LMC chief calls for a meeting of minds

Livestock and Meat Commission (LMC) chief executive Ian Stevenson believes there is scope for politicians at Stormont to agree on a way forward, which allows for discussion on a single climate change bill for Northern Ireland.
Ian Stevenoson. Picture: Cliff DonaldsonIan Stevenoson. Picture: Cliff Donaldson
Ian Stevenoson. Picture: Cliff Donaldson

Specifically, this would require a meeting of minds between the Green Party’s Clare Bailey and farm minister Edwin Poots, who are both championing their respective approaches to climate change legislation at the Assembly.

The end result of such a process would be the progression of a single bill to go through the various legislative procedures at Stormont, unimpaired.

“We don’t need two climate change bills,” Ian Stevenson stressed.

“So the idea of all the parties getting round the table and agreeing the principles associated with a single piece of legislation makes total sense. But, whatever climate change policy is eventually agreed it must fully recognise the role that farming and food play at the very heart of the local economy.”

Specifically, the LMC representative views the carbon ‘net zero’ aspiration for Northern Ireland by 2045, espoused by Clare Bailey, as being fundamentally flawed.

He explained:“In the first instance, such a target is not achievable. Moreover, any attempt to go down this road will fundamentally damage Northern Ireland’s farming and food sectors.

“The implications of such a development are extremely significant. There would be a significant haemorrhaging of jobs across the economy while many rural communities across Northern Ireland would be dealt a very serious blow in terms of their long term sustainability.”

In contrast, Ian Stevenson believes that the carbon footprint targets set out in the Edwin Poots’ bill make sense in terms of where evidence and science predicts it is possible to get to without causing untold harm to the economy and rural society of Northern Ireland. In essence, these reflect the Balanced Net Zero Pathway principles put forward by the UK’s Committee on Climate Change (CCC).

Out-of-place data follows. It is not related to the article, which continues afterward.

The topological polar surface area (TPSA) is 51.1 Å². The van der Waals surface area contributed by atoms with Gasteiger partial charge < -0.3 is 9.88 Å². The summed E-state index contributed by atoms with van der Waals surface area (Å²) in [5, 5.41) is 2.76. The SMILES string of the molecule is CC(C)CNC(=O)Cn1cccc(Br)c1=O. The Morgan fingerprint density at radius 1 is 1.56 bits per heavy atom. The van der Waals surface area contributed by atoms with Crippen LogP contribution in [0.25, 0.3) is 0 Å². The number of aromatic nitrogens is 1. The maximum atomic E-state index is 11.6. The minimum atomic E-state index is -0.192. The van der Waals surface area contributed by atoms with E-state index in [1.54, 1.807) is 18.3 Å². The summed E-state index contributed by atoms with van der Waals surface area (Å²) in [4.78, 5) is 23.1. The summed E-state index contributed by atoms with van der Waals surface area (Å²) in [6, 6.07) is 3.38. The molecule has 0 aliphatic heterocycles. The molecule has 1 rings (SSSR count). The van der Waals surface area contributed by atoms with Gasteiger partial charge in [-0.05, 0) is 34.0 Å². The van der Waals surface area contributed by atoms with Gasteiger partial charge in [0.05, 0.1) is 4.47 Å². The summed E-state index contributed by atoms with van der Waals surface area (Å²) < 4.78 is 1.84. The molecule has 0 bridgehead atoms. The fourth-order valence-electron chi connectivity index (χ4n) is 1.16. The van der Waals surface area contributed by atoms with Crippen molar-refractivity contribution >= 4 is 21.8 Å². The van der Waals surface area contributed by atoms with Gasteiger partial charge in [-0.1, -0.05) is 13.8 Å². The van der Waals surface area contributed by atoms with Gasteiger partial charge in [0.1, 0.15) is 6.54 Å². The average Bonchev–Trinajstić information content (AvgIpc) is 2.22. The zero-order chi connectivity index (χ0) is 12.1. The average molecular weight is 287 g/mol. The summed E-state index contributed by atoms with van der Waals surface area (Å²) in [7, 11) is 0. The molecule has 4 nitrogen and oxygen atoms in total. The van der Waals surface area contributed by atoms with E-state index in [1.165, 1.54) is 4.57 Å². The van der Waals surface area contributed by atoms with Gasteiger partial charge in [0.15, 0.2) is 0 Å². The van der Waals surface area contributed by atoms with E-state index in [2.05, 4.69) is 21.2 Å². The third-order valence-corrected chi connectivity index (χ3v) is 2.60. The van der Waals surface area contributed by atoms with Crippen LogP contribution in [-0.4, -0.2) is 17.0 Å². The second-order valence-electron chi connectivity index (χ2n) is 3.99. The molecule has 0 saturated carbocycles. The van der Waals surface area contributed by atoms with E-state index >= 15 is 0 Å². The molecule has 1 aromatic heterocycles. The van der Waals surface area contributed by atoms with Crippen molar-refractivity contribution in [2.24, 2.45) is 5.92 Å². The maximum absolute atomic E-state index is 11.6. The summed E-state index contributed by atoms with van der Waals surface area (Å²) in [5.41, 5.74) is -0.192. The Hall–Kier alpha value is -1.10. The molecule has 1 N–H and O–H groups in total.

These envisage the UK, as a whole, reaching ‘net zero’ by 2050 with Northern Ireland securing at least an 82% reduction in greenhouse gases relative to 1990 levels within this time period.

Ian continued:“The CCC recommendations take account of the key role played by farming and food within the local economy.

“Currently our farming and food sectors can feed between 10 and 12m people. Northern Ireland has, rightly, been recognised as the bread basket of the UK.”

Looking to the future, Ian Stevenson believes that local farming and food can meet the challenge of climate change without having to reduce current production levels.

He commented:“Farmers can secure much greater levels of efficiency within their businesses by making better use of the management systems and technologies that are available right now.

“And new technologies are coming down the track. But no one should be under the illusion that attaining significant reductions in greenhouse emission levels within agriculture over the coming years will be easy.

“It won’t be! Farming and food is now on a journey, where climate change is concerned. And we need to see significant results being achieved over the next decade.”

The LMC’s chief executive views the journey towards a significantly reduced carbon footprint for local agriculture as akin to that of plotting a course towards sustainability for every farm business.

“There are so many things that farmers can do right now to offset and reduce the carbon footprint of their businesses,” he commented.

“They can grow trees on parcels of land that are best suited to the creation of new woodland while also expanding the footprint of their hedgerows. This leaves them the scope to improve the efficiency of production that can be achieved from land that is best suited to grassland and crop production.”

Ian made these comments in the run-up to the COP 26 summit, which kicks-off in Glasgow on October 31st. He recognises that agriculture, in its own right, has not been singled out for discussion in the formal agenda for the event.

“But there is plenty of scope for the future of farming and food to be discussed in a very serious and strategic manner throughout the 13 days of the event as negotiators focus on relevant topics such as transport, energy, finance, nature, adaptation, science and innovation” he stressed.